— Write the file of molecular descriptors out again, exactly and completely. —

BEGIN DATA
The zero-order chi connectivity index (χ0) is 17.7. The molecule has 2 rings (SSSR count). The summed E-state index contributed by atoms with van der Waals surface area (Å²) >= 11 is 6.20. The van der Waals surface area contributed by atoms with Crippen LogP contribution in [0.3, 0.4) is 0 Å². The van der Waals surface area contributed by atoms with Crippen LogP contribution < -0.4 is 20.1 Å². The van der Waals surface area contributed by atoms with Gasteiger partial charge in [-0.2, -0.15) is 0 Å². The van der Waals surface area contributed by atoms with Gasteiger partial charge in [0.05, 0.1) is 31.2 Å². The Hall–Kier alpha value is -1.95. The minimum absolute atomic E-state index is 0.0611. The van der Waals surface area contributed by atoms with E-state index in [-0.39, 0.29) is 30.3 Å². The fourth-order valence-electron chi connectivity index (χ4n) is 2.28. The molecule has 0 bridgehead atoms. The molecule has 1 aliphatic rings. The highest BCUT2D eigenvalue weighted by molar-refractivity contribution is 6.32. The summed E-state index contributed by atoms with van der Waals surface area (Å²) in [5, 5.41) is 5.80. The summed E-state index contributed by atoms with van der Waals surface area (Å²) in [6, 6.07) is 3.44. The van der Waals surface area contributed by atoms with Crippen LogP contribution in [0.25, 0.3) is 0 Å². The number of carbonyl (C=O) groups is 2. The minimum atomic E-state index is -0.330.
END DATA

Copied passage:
The zero-order chi connectivity index (χ0) is 17.7. The molecule has 2 rings (SSSR count). The summed E-state index contributed by atoms with van der Waals surface area (Å²) >= 11 is 6.20. The van der Waals surface area contributed by atoms with Crippen LogP contribution in [0.3, 0.4) is 0 Å². The van der Waals surface area contributed by atoms with Crippen LogP contribution < -0.4 is 20.1 Å². The van der Waals surface area contributed by atoms with Gasteiger partial charge in [-0.2, -0.15) is 0 Å². The van der Waals surface area contributed by atoms with Gasteiger partial charge in [0.05, 0.1) is 31.2 Å². The Hall–Kier alpha value is -1.95. The minimum absolute atomic E-state index is 0.0611. The van der Waals surface area contributed by atoms with E-state index in [-0.39, 0.29) is 30.3 Å². The fourth-order valence-electron chi connectivity index (χ4n) is 2.28. The molecule has 0 bridgehead atoms. The molecule has 1 aliphatic rings. The highest BCUT2D eigenvalue weighted by molar-refractivity contribution is 6.32. The summed E-state index contributed by atoms with van der Waals surface area (Å²) in [5, 5.41) is 5.80. The summed E-state index contributed by atoms with van der Waals surface area (Å²) in [6, 6.07) is 3.44. The van der Waals surface area contributed by atoms with Crippen LogP contribution in [0.25, 0.3) is 0 Å². The number of carbonyl (C=O) groups is 2. The minimum atomic E-state index is -0.330.